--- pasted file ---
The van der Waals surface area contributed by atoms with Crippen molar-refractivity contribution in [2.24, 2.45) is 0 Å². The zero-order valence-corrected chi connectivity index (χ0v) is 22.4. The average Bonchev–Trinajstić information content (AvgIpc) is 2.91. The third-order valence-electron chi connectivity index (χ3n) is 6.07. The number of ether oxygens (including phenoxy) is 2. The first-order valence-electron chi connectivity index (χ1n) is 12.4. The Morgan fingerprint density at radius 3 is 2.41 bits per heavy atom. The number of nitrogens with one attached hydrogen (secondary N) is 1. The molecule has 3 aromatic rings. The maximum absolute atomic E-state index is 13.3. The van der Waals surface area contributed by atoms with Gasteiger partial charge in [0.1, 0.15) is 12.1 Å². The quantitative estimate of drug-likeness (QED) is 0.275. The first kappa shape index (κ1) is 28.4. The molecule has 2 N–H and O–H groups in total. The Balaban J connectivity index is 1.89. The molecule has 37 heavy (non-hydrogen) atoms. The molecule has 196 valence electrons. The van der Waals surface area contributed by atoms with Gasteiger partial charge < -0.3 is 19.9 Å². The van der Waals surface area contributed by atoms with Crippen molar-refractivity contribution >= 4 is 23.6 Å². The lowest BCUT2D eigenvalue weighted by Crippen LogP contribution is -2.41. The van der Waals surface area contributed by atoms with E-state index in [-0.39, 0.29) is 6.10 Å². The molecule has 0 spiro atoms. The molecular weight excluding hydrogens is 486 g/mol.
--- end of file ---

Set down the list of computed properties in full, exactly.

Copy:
The van der Waals surface area contributed by atoms with Crippen molar-refractivity contribution in [2.24, 2.45) is 0 Å². The zero-order valence-corrected chi connectivity index (χ0v) is 22.4. The average Bonchev–Trinajstić information content (AvgIpc) is 2.91. The third-order valence-electron chi connectivity index (χ3n) is 6.07. The number of ether oxygens (including phenoxy) is 2. The first-order valence-electron chi connectivity index (χ1n) is 12.4. The Morgan fingerprint density at radius 3 is 2.41 bits per heavy atom. The number of nitrogens with one attached hydrogen (secondary N) is 1. The molecule has 3 aromatic rings. The maximum absolute atomic E-state index is 13.3. The van der Waals surface area contributed by atoms with Gasteiger partial charge in [0.1, 0.15) is 12.1 Å². The quantitative estimate of drug-likeness (QED) is 0.275. The first kappa shape index (κ1) is 28.4. The molecule has 2 N–H and O–H groups in total. The Balaban J connectivity index is 1.89. The molecule has 37 heavy (non-hydrogen) atoms. The molecule has 196 valence electrons. The van der Waals surface area contributed by atoms with Gasteiger partial charge < -0.3 is 19.9 Å². The van der Waals surface area contributed by atoms with Crippen molar-refractivity contribution >= 4 is 23.6 Å². The lowest BCUT2D eigenvalue weighted by Crippen LogP contribution is -2.41. The van der Waals surface area contributed by atoms with E-state index in [-0.39, 0.29) is 6.10 Å². The molecule has 0 spiro atoms. The molecular weight excluding hydrogens is 486 g/mol.